The Marketplace of Christianity
This startlingly original (and sure to be controversial) account of the evolution of Christianity shows that the economics of religion has little to do with counting the money in the collection basket and much to do with understanding the background of today's religious and political divisions. Since religion is a set of organized beliefs, and a church is an organized body of worshippers, it's natural to use a science that seeks to explain the behavior of organizations--economics--to understand the development of organized religion. The Marketplace of Christianity applies the tools of economic theory to illuminate the emergence of Protestantism in the sixteenth century and to examine contemporary religion-influenced issues, including evolution and gay marriage.The Protestant Reformation, the authors argue, can be seen as a successful penetration of a religious market dominated by a monopoly firm--the Catholic Church. The Ninety-five Theses nailed to the church door in Wittenberg by Martin Luther raised the level of competition within Christianity to a breaking point. The Counter-Reformation, the Catholic reaction, continued the competitive process, which came to include "product differentiation" in the form of doctrinal and organizational innovation. Economic theory shows us how Christianity evolved to satisfy the changing demands of consumers--worshippers.The authors of The Marketplace of Christianity avoid value judgments about religion. They take preferences for religion as given and analyze its observable effects on society and the individual. They provide the reader with clear and nontechnical background information on economics and the economics of religion before focusing on the Reformation and its aftermath. Their analysis of contemporary hot-button issues--science vs. religion, liberal vs. conservative, clerical celibacy, women and gay clergy, gay marriage--offers a vivid illustration of the potential of economic analysis to contribute to our understanding of religion.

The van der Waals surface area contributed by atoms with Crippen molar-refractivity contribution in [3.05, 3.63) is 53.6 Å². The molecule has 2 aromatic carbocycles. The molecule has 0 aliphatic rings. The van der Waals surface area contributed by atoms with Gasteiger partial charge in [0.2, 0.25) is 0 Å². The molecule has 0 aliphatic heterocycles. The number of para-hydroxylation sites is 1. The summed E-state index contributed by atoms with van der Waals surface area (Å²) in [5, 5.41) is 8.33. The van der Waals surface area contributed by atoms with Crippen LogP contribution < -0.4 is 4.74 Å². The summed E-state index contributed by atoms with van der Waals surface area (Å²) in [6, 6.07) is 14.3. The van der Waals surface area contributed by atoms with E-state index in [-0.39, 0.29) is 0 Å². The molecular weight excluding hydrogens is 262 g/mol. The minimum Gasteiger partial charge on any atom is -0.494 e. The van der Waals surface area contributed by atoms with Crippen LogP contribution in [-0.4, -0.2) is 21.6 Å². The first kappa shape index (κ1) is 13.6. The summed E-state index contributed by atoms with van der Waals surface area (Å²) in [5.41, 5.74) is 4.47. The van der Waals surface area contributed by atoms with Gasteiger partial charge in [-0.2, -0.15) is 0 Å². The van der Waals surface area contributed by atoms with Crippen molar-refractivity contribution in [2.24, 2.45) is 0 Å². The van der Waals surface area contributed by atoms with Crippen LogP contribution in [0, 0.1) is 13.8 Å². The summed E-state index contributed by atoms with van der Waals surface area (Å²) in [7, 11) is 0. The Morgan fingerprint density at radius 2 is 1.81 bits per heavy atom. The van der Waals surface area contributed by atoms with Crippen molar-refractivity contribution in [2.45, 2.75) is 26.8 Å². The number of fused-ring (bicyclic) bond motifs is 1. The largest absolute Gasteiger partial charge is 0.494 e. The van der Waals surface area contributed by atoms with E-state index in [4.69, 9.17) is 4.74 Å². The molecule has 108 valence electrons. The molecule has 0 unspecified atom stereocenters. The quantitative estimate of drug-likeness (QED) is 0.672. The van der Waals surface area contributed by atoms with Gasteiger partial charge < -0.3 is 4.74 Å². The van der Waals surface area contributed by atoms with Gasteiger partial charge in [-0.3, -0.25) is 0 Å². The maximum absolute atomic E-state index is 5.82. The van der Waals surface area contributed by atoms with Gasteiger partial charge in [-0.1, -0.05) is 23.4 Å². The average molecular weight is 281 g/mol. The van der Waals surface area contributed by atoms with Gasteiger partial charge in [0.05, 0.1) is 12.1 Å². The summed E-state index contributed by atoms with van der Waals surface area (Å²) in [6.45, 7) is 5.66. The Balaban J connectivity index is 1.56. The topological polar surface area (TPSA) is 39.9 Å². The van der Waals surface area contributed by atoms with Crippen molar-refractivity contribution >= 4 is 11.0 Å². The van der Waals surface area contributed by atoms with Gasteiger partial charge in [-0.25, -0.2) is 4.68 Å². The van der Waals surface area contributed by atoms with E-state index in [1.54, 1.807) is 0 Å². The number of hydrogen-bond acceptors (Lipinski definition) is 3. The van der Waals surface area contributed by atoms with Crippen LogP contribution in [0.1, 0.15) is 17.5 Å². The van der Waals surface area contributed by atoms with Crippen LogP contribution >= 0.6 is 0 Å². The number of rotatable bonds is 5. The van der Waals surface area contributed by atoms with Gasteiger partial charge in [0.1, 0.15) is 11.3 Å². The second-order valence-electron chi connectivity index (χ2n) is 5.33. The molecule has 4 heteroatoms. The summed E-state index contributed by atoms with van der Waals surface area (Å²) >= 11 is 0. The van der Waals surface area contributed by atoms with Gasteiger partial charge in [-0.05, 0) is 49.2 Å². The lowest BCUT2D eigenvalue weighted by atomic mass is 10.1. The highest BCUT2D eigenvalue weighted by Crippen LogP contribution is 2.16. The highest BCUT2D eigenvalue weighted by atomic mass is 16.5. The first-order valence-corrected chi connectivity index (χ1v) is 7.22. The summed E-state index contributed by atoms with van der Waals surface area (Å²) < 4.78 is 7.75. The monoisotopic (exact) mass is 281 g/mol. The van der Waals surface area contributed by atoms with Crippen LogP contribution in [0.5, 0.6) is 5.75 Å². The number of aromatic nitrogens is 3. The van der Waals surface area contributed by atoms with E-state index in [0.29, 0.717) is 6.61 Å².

About the Author
Robert F. Hébert is Russell Foundation Professor Emeritus at Auburn University.
—Robert Barro and Rachel McClearly, Harvard University
—Gordon Tullock, University Professor of Law and Economics, George Mason University